The first time Peter DeFaria and Randy Steinmeyer played two struggling Chicago cops in Keith Huff's heart-thumping drama "A Steady Rain," the air was thick with possibility. It was clear this gritty and emotionally resonant police yarn — much in the storytelling style of "The Wire" or "Homicide" or "Boss" — about loyalty, partnership, crime, family and the soul-snuffing difficulties of patrolling the rough Chicago streets while maintaining protocol, should be headed beyond Chicago Dramatists, where it premiered in 2007. And so it did. A couple of Broadway producers got hold of it, replaced DeFaria and Steinmeyer, who look and feel like two Chicago cops, with Hugh Jackman and Daniel Craig, who absolutely do not, and sold pretty much every available seat during a limited Broadway run in the fall of 2008. Huff's professional life was changed for good (and deservedly so). DeFaria and Steinmeyer, I recall, didn't get so much as a free ticket to opening night.
Faced with that scenario — not uncommon in the theater — a good actor simply moves on. Or, in this case, shrugs it all off and comes back. DeFaria and Steinmeyer now are behind their old shared desk at Chicago Dramatists in a reprise staging of the same show, taking place five years later at the same tiny theater. It's now under the auspices of a new, for-profit endeavor called the Chicago Commercial Collective, which aims to invest in small Chicago shows and keep them open in healthy runs. Despite the new producers, it's pretty much the same staging, as directed by Russ Tutterow, then and now.
I've now seen "A Steady Rain" four times (the original opening, a transfer to the Royal George Cabaret, then the Broadway production with Jackman and Craig, and now this one. Obviously, the script, which is performed in the simple style of two overlapping monologues of deliberately uncertain context, no longer contains much suspense for me. It feels to some extent like everyone is trying to put the proverbial lightening back in the bottle this time around, especially since the production is much the same. The theater, though, always moves on. The Chicago streets already have changed, and hardly for the better. In "A Steady Rain," the cops spend a lot of time worrying about pimps and the hookers on the North Avenue Bridge; in the face of this summer's endless stream of catastrophic shootings, such characters seem almost sweet.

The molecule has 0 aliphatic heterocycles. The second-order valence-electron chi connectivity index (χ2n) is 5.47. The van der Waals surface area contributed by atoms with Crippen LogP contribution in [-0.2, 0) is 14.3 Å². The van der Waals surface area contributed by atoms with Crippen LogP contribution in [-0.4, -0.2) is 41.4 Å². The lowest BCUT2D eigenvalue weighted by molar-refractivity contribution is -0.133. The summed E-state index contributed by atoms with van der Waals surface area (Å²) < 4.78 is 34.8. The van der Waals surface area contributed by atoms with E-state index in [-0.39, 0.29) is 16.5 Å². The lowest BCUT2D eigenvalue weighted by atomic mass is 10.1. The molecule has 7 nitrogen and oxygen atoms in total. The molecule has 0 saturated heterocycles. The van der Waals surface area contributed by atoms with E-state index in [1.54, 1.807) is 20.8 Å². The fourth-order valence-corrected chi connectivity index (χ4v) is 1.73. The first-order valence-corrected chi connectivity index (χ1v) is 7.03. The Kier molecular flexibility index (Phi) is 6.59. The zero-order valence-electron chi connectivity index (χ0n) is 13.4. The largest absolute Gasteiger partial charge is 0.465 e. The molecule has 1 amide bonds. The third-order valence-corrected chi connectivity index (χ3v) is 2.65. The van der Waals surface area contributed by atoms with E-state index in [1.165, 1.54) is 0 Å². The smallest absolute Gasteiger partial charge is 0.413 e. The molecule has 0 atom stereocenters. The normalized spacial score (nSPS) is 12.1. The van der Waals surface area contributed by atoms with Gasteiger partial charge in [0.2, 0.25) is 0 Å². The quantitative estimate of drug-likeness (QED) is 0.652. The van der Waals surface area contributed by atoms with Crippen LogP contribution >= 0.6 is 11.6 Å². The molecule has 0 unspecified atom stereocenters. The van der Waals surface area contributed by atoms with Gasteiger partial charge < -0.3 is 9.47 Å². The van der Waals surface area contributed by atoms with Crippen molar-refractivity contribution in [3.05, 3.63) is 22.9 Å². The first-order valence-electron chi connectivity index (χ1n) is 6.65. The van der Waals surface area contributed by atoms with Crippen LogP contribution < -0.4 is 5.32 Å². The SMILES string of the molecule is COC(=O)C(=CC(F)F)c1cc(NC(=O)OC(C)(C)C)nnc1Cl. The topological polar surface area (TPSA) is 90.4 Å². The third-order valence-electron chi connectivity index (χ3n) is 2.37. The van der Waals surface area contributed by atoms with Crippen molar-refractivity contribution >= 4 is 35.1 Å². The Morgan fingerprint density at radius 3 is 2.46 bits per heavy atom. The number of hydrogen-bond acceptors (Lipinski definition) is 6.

But if you haven't seen the show (and the first time around, the seats were often filled with police officers, who appreciated the veracity), "A Steady Rain" remains a powerful and poignant piece of Chicago writing and a work of thick, juicy storytelling that will certainly hold all of your attention for 95 minutes. It strikes a note of compassion for those who spent their lives on the front lines, where human mistakes can have horrific consequences. And it has returned to the space where it always worked best of all.
DeFaria and Steinmeyer have a couple of new advantages. For one thing, they're five years older, which fits these characters better. For another, most of the story of this play has been already written. The air now is not so much thick with possibility as coping with the ghosts of the past, and that's a more fitting milieu for the characters of Denny and Joey, both of whom have been passed over for the rank of detective, and who are trying to navigate a world of reduced personal expectations, as so many of us do in middle age. DeFaria and Steinmeyer are skilled actors who know how to use all of that to their advantage.
DeFaria, who plays Joey, the follower to Denny's leader, is especially fine now. With tufts of gray in his hair, his sense of insecurity and uncertainty only has deepened, although he still has that quiet but crucial note of potential malice that the character needs for the drama to work — sometimes the dark horses just decide to grab whatever trophies they can. Steinmeyer is a fine craftsman who could do this role in his sleep, although he has to guard now against lapsing into a pre-packaged character. In his best moments, and there are many, Steinmeyer shows you, with renewed intensity, the whites of his eyes and the impossibility of serving and protecting without personal cost.
When: Through Sept. 2
Where: Chicago Dramatists, 1105 W. Chicago Ave.
Running time: 1 hour, 35 minutes
Tickets: $45 at 800-595-4849 or asteadyrainchicago.com
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